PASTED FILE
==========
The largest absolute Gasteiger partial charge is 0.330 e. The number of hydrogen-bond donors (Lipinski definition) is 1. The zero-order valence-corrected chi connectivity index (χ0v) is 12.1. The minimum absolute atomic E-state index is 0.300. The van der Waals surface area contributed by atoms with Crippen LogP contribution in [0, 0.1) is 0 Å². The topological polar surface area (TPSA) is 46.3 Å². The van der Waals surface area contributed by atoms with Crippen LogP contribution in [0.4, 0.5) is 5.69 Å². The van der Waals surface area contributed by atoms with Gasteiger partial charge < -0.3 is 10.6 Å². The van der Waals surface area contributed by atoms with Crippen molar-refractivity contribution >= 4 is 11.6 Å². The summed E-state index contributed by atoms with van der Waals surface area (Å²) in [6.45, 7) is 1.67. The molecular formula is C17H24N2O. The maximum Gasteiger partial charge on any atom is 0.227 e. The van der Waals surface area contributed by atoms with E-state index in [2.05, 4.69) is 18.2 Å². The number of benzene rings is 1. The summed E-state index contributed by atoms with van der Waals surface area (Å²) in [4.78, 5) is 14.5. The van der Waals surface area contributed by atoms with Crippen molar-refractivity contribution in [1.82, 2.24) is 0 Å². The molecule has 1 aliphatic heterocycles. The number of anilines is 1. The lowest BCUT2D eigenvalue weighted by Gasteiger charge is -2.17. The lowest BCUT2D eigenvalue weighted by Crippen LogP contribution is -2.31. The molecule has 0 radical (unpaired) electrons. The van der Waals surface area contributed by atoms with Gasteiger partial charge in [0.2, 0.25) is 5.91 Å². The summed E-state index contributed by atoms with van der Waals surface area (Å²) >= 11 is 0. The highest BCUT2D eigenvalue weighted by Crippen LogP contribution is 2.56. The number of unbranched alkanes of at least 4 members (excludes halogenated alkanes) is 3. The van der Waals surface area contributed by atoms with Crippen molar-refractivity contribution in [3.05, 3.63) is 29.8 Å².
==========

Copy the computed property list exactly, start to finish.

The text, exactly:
The largest absolute Gasteiger partial charge is 0.330 e. The number of hydrogen-bond donors (Lipinski definition) is 1. The zero-order valence-corrected chi connectivity index (χ0v) is 12.1. The minimum absolute atomic E-state index is 0.300. The van der Waals surface area contributed by atoms with Crippen LogP contribution in [0, 0.1) is 0 Å². The topological polar surface area (TPSA) is 46.3 Å². The van der Waals surface area contributed by atoms with Crippen LogP contribution in [0.4, 0.5) is 5.69 Å². The van der Waals surface area contributed by atoms with Gasteiger partial charge < -0.3 is 10.6 Å². The van der Waals surface area contributed by atoms with Crippen molar-refractivity contribution >= 4 is 11.6 Å². The summed E-state index contributed by atoms with van der Waals surface area (Å²) in [6.45, 7) is 1.67. The molecular formula is C17H24N2O. The maximum Gasteiger partial charge on any atom is 0.227 e. The van der Waals surface area contributed by atoms with E-state index in [2.05, 4.69) is 18.2 Å². The number of benzene rings is 1. The summed E-state index contributed by atoms with van der Waals surface area (Å²) in [4.78, 5) is 14.5. The van der Waals surface area contributed by atoms with Crippen molar-refractivity contribution in [1.82, 2.24) is 0 Å². The molecule has 1 aliphatic heterocycles. The number of anilines is 1. The lowest BCUT2D eigenvalue weighted by Gasteiger charge is -2.17. The lowest BCUT2D eigenvalue weighted by Crippen LogP contribution is -2.31. The molecule has 0 radical (unpaired) electrons. The van der Waals surface area contributed by atoms with Gasteiger partial charge in [0.2, 0.25) is 5.91 Å². The summed E-state index contributed by atoms with van der Waals surface area (Å²) >= 11 is 0. The highest BCUT2D eigenvalue weighted by Crippen LogP contribution is 2.56. The number of unbranched alkanes of at least 4 members (excludes halogenated alkanes) is 3. The van der Waals surface area contributed by atoms with Crippen molar-refractivity contribution in [3.05, 3.63) is 29.8 Å².